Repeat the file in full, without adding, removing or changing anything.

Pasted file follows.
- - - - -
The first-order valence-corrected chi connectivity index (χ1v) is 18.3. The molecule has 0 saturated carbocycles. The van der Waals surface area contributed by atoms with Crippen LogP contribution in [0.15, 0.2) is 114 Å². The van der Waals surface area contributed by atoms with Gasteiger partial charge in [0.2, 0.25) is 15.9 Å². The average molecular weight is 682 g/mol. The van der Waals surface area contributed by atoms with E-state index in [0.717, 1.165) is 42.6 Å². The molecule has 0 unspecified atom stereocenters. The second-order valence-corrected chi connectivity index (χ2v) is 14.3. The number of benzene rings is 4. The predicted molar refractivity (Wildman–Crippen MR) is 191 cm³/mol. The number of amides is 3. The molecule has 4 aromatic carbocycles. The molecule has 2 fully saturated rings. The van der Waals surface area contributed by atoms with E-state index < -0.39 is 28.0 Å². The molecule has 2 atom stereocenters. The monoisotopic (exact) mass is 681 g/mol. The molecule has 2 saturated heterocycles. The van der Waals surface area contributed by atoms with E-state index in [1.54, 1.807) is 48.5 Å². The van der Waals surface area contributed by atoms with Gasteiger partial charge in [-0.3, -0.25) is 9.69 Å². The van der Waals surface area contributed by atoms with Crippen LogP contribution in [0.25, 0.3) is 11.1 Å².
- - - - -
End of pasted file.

The first-order valence-corrected chi connectivity index (χ1v) is 18.3. The molecule has 0 saturated carbocycles. The van der Waals surface area contributed by atoms with Crippen LogP contribution in [0.15, 0.2) is 114 Å². The van der Waals surface area contributed by atoms with Gasteiger partial charge in [0.2, 0.25) is 15.9 Å². The average molecular weight is 682 g/mol. The van der Waals surface area contributed by atoms with E-state index in [0.717, 1.165) is 42.6 Å². The molecule has 0 unspecified atom stereocenters. The second-order valence-corrected chi connectivity index (χ2v) is 14.3. The number of benzene rings is 4. The predicted molar refractivity (Wildman–Crippen MR) is 191 cm³/mol. The number of amides is 3. The molecule has 4 aromatic carbocycles. The molecule has 2 fully saturated rings. The van der Waals surface area contributed by atoms with E-state index < -0.39 is 28.0 Å². The molecule has 2 atom stereocenters. The monoisotopic (exact) mass is 681 g/mol. The molecule has 2 saturated heterocycles. The van der Waals surface area contributed by atoms with E-state index in [1.54, 1.807) is 48.5 Å². The van der Waals surface area contributed by atoms with Gasteiger partial charge in [-0.3, -0.25) is 9.69 Å². The van der Waals surface area contributed by atoms with Crippen LogP contribution in [0.25, 0.3) is 11.1 Å².